On 14 October 1912, the former US president Theodore Roosevelt went to Milwaukee to give a speech. Although TR had retired from the political front line almost four years earlier, he had now decided to launch a comeback and was running for president on the independent Progressive Party ticket. Everywhere he was greeted by large, enthusiastic crowds and Milwaukee was no exception. But, as TR was leaving his hotel for the auditorium, a madman called John Flammang Schrank raised a pistol and fired, hitting the former presi-dent in the chest.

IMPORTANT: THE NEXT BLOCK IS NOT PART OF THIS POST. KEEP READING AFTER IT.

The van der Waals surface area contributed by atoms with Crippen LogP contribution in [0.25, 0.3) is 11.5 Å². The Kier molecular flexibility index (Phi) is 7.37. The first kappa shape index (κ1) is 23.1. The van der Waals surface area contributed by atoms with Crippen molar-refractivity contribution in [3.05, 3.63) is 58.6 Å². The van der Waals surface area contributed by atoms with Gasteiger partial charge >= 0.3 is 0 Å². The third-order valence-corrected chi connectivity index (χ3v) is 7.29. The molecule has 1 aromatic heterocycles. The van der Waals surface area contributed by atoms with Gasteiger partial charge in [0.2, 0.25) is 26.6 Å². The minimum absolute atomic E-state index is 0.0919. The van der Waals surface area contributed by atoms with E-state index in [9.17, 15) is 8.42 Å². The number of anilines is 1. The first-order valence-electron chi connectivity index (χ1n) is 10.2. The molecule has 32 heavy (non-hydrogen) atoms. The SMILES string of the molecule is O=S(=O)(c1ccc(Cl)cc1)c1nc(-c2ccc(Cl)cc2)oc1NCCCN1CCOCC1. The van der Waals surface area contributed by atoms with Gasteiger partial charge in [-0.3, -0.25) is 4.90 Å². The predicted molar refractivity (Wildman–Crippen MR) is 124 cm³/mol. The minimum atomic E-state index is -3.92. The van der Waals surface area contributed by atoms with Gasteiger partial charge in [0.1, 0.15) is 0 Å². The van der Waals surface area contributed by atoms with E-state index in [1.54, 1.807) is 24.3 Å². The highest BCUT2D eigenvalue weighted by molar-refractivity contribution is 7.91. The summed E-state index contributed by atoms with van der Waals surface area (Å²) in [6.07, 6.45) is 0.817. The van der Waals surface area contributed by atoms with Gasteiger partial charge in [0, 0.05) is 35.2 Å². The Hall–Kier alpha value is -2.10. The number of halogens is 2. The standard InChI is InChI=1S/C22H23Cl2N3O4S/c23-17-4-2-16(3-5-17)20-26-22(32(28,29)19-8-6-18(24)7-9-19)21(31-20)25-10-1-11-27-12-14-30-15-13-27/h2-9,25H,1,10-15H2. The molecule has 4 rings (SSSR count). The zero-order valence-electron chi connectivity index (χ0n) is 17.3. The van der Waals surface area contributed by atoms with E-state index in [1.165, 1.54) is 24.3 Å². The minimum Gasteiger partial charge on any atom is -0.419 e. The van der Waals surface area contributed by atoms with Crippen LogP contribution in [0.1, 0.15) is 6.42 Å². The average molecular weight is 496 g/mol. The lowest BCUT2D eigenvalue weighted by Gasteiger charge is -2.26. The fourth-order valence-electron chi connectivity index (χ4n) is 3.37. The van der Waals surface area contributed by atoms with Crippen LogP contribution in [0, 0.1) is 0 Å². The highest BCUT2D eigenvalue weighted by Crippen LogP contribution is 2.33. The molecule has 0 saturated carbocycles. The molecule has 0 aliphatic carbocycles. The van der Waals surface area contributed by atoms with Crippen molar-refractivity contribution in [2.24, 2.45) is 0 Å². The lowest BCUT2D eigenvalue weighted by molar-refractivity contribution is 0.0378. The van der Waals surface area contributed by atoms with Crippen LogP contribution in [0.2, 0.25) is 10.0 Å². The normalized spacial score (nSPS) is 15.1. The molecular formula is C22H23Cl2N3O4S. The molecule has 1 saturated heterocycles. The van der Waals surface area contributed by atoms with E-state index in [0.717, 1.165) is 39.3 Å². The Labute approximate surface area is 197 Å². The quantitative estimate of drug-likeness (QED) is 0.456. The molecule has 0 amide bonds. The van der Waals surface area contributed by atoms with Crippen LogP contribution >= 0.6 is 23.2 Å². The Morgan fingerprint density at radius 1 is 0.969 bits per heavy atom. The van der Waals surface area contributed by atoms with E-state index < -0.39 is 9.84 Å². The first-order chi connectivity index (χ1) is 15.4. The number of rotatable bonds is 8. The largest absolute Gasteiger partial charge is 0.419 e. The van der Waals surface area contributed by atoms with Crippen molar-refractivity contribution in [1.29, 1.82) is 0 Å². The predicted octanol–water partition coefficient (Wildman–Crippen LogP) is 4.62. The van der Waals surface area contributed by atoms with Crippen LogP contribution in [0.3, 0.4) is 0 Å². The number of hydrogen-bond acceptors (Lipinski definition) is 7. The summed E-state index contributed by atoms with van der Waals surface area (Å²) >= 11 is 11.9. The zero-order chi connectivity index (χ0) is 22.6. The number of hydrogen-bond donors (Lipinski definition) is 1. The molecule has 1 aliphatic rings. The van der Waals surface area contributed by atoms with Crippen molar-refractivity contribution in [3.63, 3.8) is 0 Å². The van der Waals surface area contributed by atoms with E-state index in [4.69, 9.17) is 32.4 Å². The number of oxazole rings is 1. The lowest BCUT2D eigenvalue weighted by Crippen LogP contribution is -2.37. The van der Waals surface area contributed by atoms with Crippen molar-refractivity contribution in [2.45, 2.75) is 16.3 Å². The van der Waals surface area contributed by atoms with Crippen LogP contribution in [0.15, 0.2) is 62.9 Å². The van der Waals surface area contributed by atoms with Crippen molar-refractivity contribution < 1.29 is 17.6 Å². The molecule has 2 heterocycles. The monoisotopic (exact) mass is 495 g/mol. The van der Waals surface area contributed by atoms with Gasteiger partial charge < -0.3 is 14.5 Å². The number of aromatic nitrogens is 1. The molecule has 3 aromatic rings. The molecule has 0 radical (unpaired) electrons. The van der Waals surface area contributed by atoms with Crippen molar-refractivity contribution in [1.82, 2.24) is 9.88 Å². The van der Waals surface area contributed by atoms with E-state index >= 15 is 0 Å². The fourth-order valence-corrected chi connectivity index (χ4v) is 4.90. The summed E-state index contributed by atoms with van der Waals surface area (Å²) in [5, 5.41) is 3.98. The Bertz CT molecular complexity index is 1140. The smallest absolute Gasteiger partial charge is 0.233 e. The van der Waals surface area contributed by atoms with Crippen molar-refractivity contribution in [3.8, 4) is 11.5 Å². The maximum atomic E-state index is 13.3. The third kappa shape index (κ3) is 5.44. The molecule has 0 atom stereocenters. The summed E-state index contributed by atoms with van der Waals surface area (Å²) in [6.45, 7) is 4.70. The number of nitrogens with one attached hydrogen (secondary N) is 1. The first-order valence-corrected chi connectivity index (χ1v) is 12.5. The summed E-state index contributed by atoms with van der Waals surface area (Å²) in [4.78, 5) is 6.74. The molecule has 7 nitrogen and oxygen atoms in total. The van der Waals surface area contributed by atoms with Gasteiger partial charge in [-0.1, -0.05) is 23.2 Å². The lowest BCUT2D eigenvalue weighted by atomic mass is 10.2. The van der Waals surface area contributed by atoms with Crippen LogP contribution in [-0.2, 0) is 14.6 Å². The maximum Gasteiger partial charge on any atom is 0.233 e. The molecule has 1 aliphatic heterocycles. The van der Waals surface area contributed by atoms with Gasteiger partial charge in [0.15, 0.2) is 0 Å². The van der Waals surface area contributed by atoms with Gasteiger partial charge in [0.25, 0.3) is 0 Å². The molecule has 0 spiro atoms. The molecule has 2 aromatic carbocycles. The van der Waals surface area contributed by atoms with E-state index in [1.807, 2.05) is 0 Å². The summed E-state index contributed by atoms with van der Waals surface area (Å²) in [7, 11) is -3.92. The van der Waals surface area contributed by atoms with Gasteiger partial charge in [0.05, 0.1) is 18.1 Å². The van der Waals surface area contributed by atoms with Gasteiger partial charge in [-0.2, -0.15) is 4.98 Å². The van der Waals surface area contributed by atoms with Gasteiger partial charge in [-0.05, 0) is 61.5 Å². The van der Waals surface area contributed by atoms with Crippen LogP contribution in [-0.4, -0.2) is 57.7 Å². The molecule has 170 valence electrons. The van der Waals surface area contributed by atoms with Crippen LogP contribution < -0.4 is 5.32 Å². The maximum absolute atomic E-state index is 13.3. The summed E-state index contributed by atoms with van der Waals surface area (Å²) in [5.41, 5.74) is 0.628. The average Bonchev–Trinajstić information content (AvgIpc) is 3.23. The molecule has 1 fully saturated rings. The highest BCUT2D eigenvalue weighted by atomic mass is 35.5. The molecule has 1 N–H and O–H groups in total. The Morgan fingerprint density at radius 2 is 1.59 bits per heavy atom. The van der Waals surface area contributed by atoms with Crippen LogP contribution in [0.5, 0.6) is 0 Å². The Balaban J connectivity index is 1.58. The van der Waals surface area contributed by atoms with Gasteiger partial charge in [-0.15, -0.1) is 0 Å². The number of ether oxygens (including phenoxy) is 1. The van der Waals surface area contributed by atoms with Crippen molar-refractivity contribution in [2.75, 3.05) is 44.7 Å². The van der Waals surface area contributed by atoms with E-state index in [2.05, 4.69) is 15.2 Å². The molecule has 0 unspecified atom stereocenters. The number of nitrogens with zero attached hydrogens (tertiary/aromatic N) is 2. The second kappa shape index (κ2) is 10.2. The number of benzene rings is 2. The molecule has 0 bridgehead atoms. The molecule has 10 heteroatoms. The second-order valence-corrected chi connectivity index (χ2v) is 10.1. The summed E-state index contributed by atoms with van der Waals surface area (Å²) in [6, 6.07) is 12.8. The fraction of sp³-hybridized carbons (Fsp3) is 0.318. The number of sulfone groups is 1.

TR’s companions urged the driver to race to the hospital. But their chief, almost incredibly, was having none of it. ‘You get me to that speech,’ he said thickly. The bullet had been deflected by the thick notes of his text, buried within his coat, which meant that it lodged